JAMAL SIMS: I was literally speechless, because there was so much attention to detail in the animation in terms of movement. Like, things that I would not have imagined that they would capture — those nuances that [I thought] nobody's going to understand: that snap, or her little look. I mean, it was captured. Or the hair flick, or whatever — it was in there. And the appreciation for what we did, the animators really took full responsibility for showing it on screen. And it came out, and I was just floored. It was beyond what I thought it was going to be.
And then for Kai, since it sounds like you were really involved in the animation coming together, what were your first thoughts when you saw a finished product after all of your work?
KAI MARTINEZ: I didn't know what to expect coming in working with the animators. I had never done that before, so at first I was a little timid. I didn't know how far we could push it, how precise we could actually get. You think animation — cartoons. Maybe it's like a reference of what the movement should be like. But can they really get it precise? And I think after the first scene that we did, I saw how we were able to push it. And I realized that the animators were as meticulous about the anatomy and body movement as dancers are. I remember Renato [dos Anjos, head of animation] saying, “Isabela's leg is turned out too much.” And I was like, “What? You saw that? That's crazy.” So that got me excited. So once I realized I could push it, we were going in. We were very diligent.
And then to see — because I saw the animation side. I didn't see it with the lighting, and the hair, and the texture. I didn't see much of the finished product until the premiere. And so when I saw it at the premiere, I was like, “I feel like I'm seeing people.” It feels so realistic, and it's just seamless, the transitions between the musical pieces and all that. So amazing.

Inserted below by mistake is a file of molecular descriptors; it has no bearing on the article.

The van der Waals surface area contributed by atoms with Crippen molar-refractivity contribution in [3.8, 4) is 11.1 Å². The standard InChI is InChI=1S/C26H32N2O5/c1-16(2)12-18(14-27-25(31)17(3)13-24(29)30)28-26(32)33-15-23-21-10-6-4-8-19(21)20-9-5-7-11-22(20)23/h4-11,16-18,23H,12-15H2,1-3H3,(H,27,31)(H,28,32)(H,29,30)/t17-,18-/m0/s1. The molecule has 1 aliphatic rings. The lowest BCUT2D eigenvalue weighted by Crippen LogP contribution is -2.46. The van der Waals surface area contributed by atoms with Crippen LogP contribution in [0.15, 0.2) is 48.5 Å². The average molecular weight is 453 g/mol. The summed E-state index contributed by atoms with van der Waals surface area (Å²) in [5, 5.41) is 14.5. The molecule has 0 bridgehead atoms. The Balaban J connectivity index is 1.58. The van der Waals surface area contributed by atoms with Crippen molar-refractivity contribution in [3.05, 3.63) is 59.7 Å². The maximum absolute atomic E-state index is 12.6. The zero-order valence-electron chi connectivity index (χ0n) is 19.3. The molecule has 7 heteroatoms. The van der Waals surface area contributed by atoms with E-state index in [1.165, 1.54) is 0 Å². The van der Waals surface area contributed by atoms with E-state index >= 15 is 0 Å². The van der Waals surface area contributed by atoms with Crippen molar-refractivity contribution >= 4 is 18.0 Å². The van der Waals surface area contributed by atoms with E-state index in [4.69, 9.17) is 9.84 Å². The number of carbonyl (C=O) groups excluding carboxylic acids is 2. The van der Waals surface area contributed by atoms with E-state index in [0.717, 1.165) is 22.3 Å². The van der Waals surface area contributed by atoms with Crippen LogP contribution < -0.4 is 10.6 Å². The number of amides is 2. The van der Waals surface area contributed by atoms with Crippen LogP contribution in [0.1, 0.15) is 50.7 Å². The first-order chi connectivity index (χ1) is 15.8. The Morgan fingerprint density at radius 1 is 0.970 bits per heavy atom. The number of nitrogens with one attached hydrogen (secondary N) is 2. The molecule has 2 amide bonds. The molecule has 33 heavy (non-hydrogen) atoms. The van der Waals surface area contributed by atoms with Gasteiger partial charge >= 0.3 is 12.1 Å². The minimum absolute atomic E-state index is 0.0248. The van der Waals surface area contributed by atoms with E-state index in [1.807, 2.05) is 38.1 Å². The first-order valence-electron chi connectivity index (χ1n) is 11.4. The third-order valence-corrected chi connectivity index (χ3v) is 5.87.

For both of you, what do you hope audiences take away from Encanto?
JAMAL SIMS: Oh, gosh. I just hope people understand this family dynamic. Because I'm in love with my family. And I think something that really isn't represented today is the understanding that everyone plays an integral part of the family dynamic. The family wouldn't be the same without that one person. Everybody adds their own thing that makes this unit. And I was just so happy to see this idea and this concept being brought to life, and the fact that we don't have a princess, and we don't have a prince. These are just people that love each other, and the dynamics that happen with that. And we're not perfect, but we're perfect for us. That's the message I take away, because I just love family so much.
KAI MARTINEZ: Same, same. Being Colombian American, it's been a dream seeing my culture represented on a platform like Disney. And the idea of family is a universal ideal that we can all take from it. I also love that a new generation of young children, of people, are being exposed to Colombian culture in a positive light. It's beautiful to see the music, the culture, and the people — the diversity of people, and the diversity of our food, and all that. And I love the way it was done, because it doesn't isolate anyone. Because the message of the story is universal. It's a story about love. It's a story about family. It's a story about understanding your own magic. And I think that's something we can all relate to.
Many of the family members in Encanto have a power, and a corresponding room that showcases their power. What do you think your power would be, and what would your room look like?
KAI MARTINEZ: You know, I've thought about this. I would want to be able to just create music to whatever I was feeling. And my room would be bold. It would be colorful. it would just have music. You would see the music.
JAMAL SIMS: She took mine! She literally took mine, and that is not fair. I should've gone first, because that was my answer. [LAUGHS]
KAI MARTINEZ: For real?
JAMAL SIMS: That was my answer. I promise you.
KAI MARTINEZ: [LAUGHS]
Maybe you could share a room.
JAMAL SIMS: OK. All right. [LAUGHS]
Be sure to catch all the family dynamics and choreography in Walt Disney Animation Studios’ Encanto, now streaming on Disney+.